When I went out today to get my nails done, (money in my pocket for nails AND coffee),a homeless man was carefully rummaging thru a box I keep on the corner filled with out grown but still good clothing, socks, underwear, jeans and sweatshirts. While he was relatively clean, he was toothless and his ankles were clean as were his hands, so he is living somewhere where he can at least sponge bathe. I asked him if he was looking for something specific and he said “No, I found some jeans that will fit and I just took two pair of dry socks for my boy so he can have dry socks to go to school in. Do you think that will be okay?” Well heck, yeah! Those socks have been sitting on my ryer fora year, waiting for a partner and I’m pretty sure that is NEVER going to happen. So you betcha, take those socks for your boy! He was in the process of carefully refolding the clothing neatly and putting it back into the box.Then this man, who obviously had been sleeping outside at worst or wrapped in newspapers in a cardboard box at best asked me if I was “Miss Angel”.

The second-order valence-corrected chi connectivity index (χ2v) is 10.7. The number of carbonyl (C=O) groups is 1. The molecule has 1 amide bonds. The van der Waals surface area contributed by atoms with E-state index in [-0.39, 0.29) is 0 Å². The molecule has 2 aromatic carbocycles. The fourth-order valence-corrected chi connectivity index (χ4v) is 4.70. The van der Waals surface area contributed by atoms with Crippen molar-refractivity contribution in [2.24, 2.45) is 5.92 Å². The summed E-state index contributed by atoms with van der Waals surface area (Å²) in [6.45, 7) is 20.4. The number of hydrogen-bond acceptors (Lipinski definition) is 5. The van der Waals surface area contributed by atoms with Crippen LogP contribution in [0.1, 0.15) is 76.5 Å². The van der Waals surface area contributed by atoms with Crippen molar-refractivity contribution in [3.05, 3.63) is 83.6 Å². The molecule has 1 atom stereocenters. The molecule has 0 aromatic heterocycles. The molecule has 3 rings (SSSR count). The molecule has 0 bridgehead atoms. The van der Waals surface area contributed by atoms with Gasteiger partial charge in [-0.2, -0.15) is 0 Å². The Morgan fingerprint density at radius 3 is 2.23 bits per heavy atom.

Ask ANY of my friends, family or co-workers and they would all emphatically say, “Katie? Miss ANGEL? Are you kidding? Miss Groundwater is more like it!” But for this man and dozens of others, I make it my business to drop off my recyclables in small bags so they don’t have to dig thru the trash. It is bad enough to be homeless and broke to add insult to injury to be grubbing around in dumpsters.
I go through my closets ever week and just leave a little out. The homeless have no place to keep a wardrobe. The best they can do is get some clean dry clothing for today.
Right now, there is a real need for socks….any size and they do not have to match. I have a box on the corner of my building in the parking lot, which is right across from Huggy’s bar. It is private enough so that they can look for a hand up without being on display. So if you have mysterious socks in search of mates in a basket on your dryer, think about dropping them off. Sweatshirts? Jackets? It is not only grown men who are homeless. There are women and children sleeping outside as well.